Take Up Some Side Hustles by Participating in The Sharing Economy

In need of some extra money? Your car, your room, and even your ability to perform random tasks, can all become potential cash cows in the new “sharing economy.”

The “sharing economy” also known as the “peer-to-peer economy,” allows everyday people to earn money by sharing their assets and skills on apps like Airbnb, Uber, and TaskRabbit.

Gone are the days of making classified ads and hanging flyers. Technology has turbo-charged our ability to quickly lend wares and sell our labor to the masses.

But before you decide to rent out your resources for a little bit of spending money, be sure to use precaution. Below are some trustworthy apps along with their respective pros and cons to help you safely and effectively participate in the sharing economy.


One of the biggest and most popular of the share economy outlets is Airbnb, an app and website that allows you to rent out your home; from a single room to an entire apartment/house. Whatever your preference it is important to keep the following in mind.

Use it like a boss:

  • Take advantage of Airbnb’s free photography service. Not only will they send a professional photographer to make your place look its best, they’ll tag these photos as “verified” so users will feel reassured that what they see is what they get.
  • Ask for recommendations. Leave a note on a pillow asking your guest to leave a review online if they’ve enjoyed their stay.
  • Start out as a bargain, then raise your rates. You can snag those first guests by underselling the competition.

But be aware:

  • No landlord gets excited about someone else making money on the property he or she owns. Get permission before you list your rental or risk being evicted.
  • In some cities, renting out your entire apartment is illegal. Multiple cities are tightening regulations, including requiring the renter to be present during guests’ stays.
  • You can take your cell with you, but a landline is there for the abusing–talk to the phone company about blocking the ability to make long-distance calls.
  • While you might not have a problem with people coming and going, the family across the hall from you might–be sure to check with neighbors before renting your pad.
  • Theft, orgies, and guests that legally don’t have to leave? Yup–these are rare Airbnb nightmares, but they’ve all happened.

Bottom line: Just because you know people who are using the app, doesn’t mean you won’t run into trouble. Do your research.


Explore your inner cabbie by charging people for a chauffeured ride.

Use it like a boss:

  • Trying to avoid the family this Thanksgiving? Tell ‘em you have to work on turkey day. Holidays are peak times for reservations and drivers can charge the highest fares.
  • People in town for conventions and events are often without cars – check calendars for schedules at local convention centers and stadiums.
  • Uber will give you $250 if you recruit a driver who completes at least ten rides!

Be aware:

  • Reservation, cancellation, repeat. Sound familiar? Expect a lot of fares to back out.
  • Thankfully, many people are using Uber instead of driving home buzzed. But this also means you should prepare yourself to deal with belligerent drunk people and the potential for vomit in your back seat.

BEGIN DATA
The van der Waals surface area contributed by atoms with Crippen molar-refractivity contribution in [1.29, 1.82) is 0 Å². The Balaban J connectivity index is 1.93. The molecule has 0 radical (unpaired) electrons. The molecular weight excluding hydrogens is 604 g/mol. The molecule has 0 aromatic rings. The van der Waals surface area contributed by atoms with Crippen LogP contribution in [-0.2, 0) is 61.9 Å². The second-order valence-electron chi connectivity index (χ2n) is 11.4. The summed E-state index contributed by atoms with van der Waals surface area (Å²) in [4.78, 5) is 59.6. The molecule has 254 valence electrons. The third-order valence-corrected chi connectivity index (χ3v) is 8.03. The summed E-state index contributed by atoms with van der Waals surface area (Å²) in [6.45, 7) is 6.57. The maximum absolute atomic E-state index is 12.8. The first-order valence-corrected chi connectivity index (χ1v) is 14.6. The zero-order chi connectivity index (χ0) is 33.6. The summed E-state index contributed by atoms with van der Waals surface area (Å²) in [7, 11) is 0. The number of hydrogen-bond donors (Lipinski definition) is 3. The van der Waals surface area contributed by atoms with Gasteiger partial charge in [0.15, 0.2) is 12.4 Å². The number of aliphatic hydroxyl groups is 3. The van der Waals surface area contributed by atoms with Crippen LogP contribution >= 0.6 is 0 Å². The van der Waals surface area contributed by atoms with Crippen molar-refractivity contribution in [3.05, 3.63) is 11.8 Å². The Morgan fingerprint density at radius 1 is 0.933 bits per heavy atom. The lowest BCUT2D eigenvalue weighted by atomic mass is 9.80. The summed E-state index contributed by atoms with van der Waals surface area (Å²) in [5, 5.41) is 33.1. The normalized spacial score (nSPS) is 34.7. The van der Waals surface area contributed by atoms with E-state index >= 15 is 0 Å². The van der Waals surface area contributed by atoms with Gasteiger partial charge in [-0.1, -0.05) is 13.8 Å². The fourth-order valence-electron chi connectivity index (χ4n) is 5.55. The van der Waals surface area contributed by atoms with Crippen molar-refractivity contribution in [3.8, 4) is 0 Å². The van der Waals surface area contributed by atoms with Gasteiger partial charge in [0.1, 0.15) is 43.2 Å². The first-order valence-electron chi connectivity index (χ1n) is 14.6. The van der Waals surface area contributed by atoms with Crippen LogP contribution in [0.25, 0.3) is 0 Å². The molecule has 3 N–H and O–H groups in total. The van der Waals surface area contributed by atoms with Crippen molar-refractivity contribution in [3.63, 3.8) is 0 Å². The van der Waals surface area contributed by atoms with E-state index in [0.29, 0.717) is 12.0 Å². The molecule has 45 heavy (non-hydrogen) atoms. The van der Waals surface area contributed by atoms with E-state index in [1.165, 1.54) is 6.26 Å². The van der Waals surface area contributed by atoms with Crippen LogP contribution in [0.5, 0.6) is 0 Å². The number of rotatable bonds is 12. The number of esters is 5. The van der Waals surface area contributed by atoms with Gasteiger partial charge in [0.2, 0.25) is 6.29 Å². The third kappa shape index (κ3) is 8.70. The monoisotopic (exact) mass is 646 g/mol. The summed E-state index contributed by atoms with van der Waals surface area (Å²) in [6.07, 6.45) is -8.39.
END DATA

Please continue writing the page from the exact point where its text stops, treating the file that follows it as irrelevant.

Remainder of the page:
• Being alone in a car with a stranger is an inherently sketchy situation. While you can be picking up Conan O’Brien you could also be picking up Sir Creepy McStalkerson. Never accept a fare to a dangerous or remote location.

Bottom line: Consider vehicle wear-and-tear, gas prices, and the return-trip time before signing up. But if you’re driving a lot already, Uber and Lyft can be a quick cash source.


Perfect for the Ikea assembly ninja, this site lets you charge for tasks posted by locals.

Use it like a boss:

  • Don’t undersell yourself. Unlike Airbnb where people can see what they’re paying for, you have to communicate your intangible value. Consumers often associate cheap prices with poor quality.
  • Include links to websites or professional profiles you already have online, such as LinkedIn.
  • Use a “specialized” photo. If you’re offering website design, take a selfie in front of a computer. Running errands? Try posting a snap with you on your bike.

Be aware:

  • TaskRabbit has changed their model. You now have to list your hourly rates and the company sends the poster a list of suggested users.
  • You only have 30 minutes to respond to a request.
  • TaskRabbit charges clients a big mark-up. Customers often think you’re getting that money and expect you to do more work than posted.
  • Though rare, there are indeed horror stories such as the “four loads of laundry” that was actually ten cat-poop covered loads of towels.

Bottom line: Though the new TaskRabbit has reduced the amount of flexibility taskers have in choosing gigs, it’s still the most popular place to find done-in-a-day work.

None of these options are likely to make you retire-at-30 rich, so manage your revenue expectations. But for an entrepreneur looking to scrape up some cash for her start-up, it’s a great place to start.


More ways to participate in the sharing economy:

DogVacay – Airbnb for dogs

Vayable – create a neighborhood tour and be a guide

Click here for even more ideas on how to make some quick cash.